Argentinian cowboys wear actual chaps, drink Mate tea so bitter it makes you gurn, raise and wrestle cattle, and at night sing folk songs about love and loss. Gauchos traditionally were seen as nomads and outlaws but grew to be respected as freedom fighters in the mid-16th century. Traditions vary in pampas in different parts of the country, with Salta’s gauchos some of the most revered. “So seldom would he dismount that he stood severely bowlegged and had a crabbed gait,” describes the website GoGauchos.com of one.
The giant guinea pigs
Capybaras are a squeaking, loveable feature of the Argentinian wetlands. Take a trip to the Ibera Wetlands, rgentina’s answer to the Pantanal, to see them. In a motor boat out they are easy to find - loud splashing often signifies that one has just hauled its fat bottom into the water, while alarmed grunts mean you’ve just disturbed one in the undergrowth. The babies make a plaintive high-pitched squeak to call their mothers, just as their smaller cousins do.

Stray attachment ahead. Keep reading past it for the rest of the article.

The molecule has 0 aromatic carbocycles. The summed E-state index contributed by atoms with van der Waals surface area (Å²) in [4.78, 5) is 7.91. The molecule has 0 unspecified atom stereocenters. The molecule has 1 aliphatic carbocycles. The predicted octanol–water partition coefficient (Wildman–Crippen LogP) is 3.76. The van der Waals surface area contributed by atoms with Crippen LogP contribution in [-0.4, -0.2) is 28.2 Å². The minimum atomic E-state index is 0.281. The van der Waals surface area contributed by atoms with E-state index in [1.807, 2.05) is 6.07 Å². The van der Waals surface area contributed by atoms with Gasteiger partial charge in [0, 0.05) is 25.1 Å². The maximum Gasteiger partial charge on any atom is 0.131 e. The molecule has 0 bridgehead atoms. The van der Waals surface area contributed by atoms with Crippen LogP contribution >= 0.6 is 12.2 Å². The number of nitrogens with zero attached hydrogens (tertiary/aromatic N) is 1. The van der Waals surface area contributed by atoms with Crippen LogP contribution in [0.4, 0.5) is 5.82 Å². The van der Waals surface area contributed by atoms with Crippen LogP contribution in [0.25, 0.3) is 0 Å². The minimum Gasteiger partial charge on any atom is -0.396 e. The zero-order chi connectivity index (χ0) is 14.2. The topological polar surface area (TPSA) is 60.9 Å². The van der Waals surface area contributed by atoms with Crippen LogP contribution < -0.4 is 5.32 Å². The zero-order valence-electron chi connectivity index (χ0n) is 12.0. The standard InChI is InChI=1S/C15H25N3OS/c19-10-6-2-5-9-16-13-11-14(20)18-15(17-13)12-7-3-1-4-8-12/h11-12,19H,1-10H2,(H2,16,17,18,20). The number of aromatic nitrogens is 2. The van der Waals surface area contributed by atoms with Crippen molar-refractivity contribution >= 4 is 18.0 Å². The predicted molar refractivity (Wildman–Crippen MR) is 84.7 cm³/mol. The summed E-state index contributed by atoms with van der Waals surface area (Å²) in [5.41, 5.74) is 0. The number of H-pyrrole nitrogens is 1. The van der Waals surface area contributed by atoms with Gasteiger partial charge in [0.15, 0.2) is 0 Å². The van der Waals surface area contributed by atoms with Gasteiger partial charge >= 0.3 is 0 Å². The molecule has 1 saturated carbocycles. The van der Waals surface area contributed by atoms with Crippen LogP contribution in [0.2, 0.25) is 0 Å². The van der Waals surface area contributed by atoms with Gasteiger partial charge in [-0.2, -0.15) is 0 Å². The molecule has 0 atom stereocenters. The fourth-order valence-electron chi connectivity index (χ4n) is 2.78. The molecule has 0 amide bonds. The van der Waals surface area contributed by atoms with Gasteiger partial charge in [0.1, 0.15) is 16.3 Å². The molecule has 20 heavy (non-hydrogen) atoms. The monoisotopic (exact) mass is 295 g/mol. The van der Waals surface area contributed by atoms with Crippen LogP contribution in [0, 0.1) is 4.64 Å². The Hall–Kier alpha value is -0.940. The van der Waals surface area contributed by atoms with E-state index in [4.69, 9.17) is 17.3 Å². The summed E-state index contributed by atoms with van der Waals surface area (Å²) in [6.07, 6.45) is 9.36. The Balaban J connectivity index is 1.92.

Vast and empty, wind-swept and barren, Patagonia is an archetypal landscape of the imagination, writes Chris Moss, in an article for our Trip of a Lifetime series. “Where the pampas run out around the Rio Negro, the land becomes unfriendly to human settlement, and if you drive down the great highways you’ll see mainly sheep, flightless rhea and llama-like guanacos. Eventually you come to the Andes, where ice-fields break through to form glaciers on the lakesides, or to the lonely island of Tierra del Fuego.
For more information check out this link: http://www.telegraph.co.uk/travel/destinations/south-america/argentina/articles/18-reasons-to-visit-...